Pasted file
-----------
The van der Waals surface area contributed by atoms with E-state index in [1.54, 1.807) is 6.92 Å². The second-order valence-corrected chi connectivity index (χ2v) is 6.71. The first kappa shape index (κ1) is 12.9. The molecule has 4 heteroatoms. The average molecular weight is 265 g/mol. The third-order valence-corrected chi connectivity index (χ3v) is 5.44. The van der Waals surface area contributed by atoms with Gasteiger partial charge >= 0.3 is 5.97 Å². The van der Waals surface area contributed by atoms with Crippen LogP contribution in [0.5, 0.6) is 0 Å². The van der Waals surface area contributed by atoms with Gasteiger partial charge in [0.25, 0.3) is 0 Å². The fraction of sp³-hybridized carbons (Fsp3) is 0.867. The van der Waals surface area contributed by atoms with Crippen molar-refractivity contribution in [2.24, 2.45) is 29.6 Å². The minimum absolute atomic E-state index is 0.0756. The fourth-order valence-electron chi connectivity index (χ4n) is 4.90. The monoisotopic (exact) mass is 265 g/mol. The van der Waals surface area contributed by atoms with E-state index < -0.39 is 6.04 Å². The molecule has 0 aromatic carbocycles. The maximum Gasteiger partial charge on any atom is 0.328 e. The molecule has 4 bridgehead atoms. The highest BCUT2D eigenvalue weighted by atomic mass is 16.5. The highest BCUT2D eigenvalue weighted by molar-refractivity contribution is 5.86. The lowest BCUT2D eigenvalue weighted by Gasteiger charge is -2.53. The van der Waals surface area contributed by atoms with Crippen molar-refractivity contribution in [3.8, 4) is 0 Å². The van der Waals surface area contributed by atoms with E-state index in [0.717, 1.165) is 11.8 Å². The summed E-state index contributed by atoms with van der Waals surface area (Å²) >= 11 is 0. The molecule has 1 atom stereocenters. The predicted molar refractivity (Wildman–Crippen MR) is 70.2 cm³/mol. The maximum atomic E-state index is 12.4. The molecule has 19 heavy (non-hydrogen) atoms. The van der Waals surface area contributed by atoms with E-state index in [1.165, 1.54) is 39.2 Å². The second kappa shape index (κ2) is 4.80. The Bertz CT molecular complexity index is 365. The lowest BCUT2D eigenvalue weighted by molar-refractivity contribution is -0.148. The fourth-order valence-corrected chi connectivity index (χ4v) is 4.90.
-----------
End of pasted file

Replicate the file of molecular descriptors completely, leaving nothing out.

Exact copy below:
The van der Waals surface area contributed by atoms with E-state index in [1.54, 1.807) is 6.92 Å². The second-order valence-corrected chi connectivity index (χ2v) is 6.71. The first kappa shape index (κ1) is 12.9. The molecule has 4 heteroatoms. The average molecular weight is 265 g/mol. The third-order valence-corrected chi connectivity index (χ3v) is 5.44. The van der Waals surface area contributed by atoms with Gasteiger partial charge >= 0.3 is 5.97 Å². The van der Waals surface area contributed by atoms with Crippen LogP contribution in [0.5, 0.6) is 0 Å². The van der Waals surface area contributed by atoms with Gasteiger partial charge in [0.25, 0.3) is 0 Å². The fraction of sp³-hybridized carbons (Fsp3) is 0.867. The van der Waals surface area contributed by atoms with Crippen molar-refractivity contribution in [2.24, 2.45) is 29.6 Å². The minimum absolute atomic E-state index is 0.0756. The fourth-order valence-electron chi connectivity index (χ4n) is 4.90. The monoisotopic (exact) mass is 265 g/mol. The van der Waals surface area contributed by atoms with E-state index < -0.39 is 6.04 Å². The molecule has 0 aromatic carbocycles. The maximum Gasteiger partial charge on any atom is 0.328 e. The molecule has 4 bridgehead atoms. The highest BCUT2D eigenvalue weighted by atomic mass is 16.5. The highest BCUT2D eigenvalue weighted by molar-refractivity contribution is 5.86. The lowest BCUT2D eigenvalue weighted by Gasteiger charge is -2.53. The van der Waals surface area contributed by atoms with Crippen molar-refractivity contribution in [3.8, 4) is 0 Å². The van der Waals surface area contributed by atoms with E-state index in [0.717, 1.165) is 11.8 Å². The summed E-state index contributed by atoms with van der Waals surface area (Å²) >= 11 is 0. The molecule has 1 atom stereocenters. The predicted molar refractivity (Wildman–Crippen MR) is 70.2 cm³/mol. The maximum atomic E-state index is 12.4. The molecule has 19 heavy (non-hydrogen) atoms. The van der Waals surface area contributed by atoms with E-state index in [1.165, 1.54) is 39.2 Å². The second kappa shape index (κ2) is 4.80. The Bertz CT molecular complexity index is 365. The lowest BCUT2D eigenvalue weighted by molar-refractivity contribution is -0.148. The fourth-order valence-corrected chi connectivity index (χ4v) is 4.90.